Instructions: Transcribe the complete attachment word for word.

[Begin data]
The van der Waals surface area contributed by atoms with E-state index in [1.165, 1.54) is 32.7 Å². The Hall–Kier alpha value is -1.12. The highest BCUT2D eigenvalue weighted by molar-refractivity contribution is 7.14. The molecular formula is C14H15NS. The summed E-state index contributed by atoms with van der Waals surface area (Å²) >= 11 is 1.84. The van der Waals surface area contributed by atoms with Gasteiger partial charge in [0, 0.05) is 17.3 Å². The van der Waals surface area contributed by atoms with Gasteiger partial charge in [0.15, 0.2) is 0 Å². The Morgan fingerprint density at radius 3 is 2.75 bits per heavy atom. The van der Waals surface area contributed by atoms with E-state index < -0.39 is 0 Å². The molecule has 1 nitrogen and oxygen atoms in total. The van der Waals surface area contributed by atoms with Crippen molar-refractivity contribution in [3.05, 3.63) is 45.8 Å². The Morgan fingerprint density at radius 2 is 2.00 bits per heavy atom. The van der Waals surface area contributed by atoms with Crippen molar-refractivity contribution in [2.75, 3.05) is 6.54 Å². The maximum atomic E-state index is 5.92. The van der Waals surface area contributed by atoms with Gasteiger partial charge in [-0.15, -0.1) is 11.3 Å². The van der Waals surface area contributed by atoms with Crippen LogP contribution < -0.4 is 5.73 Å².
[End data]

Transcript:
The van der Waals surface area contributed by atoms with E-state index in [1.165, 1.54) is 32.7 Å². The Hall–Kier alpha value is -1.12. The highest BCUT2D eigenvalue weighted by molar-refractivity contribution is 7.14. The molecular formula is C14H15NS. The summed E-state index contributed by atoms with van der Waals surface area (Å²) >= 11 is 1.84. The van der Waals surface area contributed by atoms with Gasteiger partial charge in [0, 0.05) is 17.3 Å². The van der Waals surface area contributed by atoms with Gasteiger partial charge in [0.15, 0.2) is 0 Å². The Morgan fingerprint density at radius 3 is 2.75 bits per heavy atom. The van der Waals surface area contributed by atoms with E-state index < -0.39 is 0 Å². The molecule has 1 nitrogen and oxygen atoms in total. The van der Waals surface area contributed by atoms with Crippen molar-refractivity contribution in [3.05, 3.63) is 45.8 Å². The Morgan fingerprint density at radius 2 is 2.00 bits per heavy atom. The van der Waals surface area contributed by atoms with Crippen molar-refractivity contribution in [2.75, 3.05) is 6.54 Å². The maximum atomic E-state index is 5.92. The van der Waals surface area contributed by atoms with Gasteiger partial charge in [-0.15, -0.1) is 11.3 Å². The van der Waals surface area contributed by atoms with Crippen LogP contribution < -0.4 is 5.73 Å².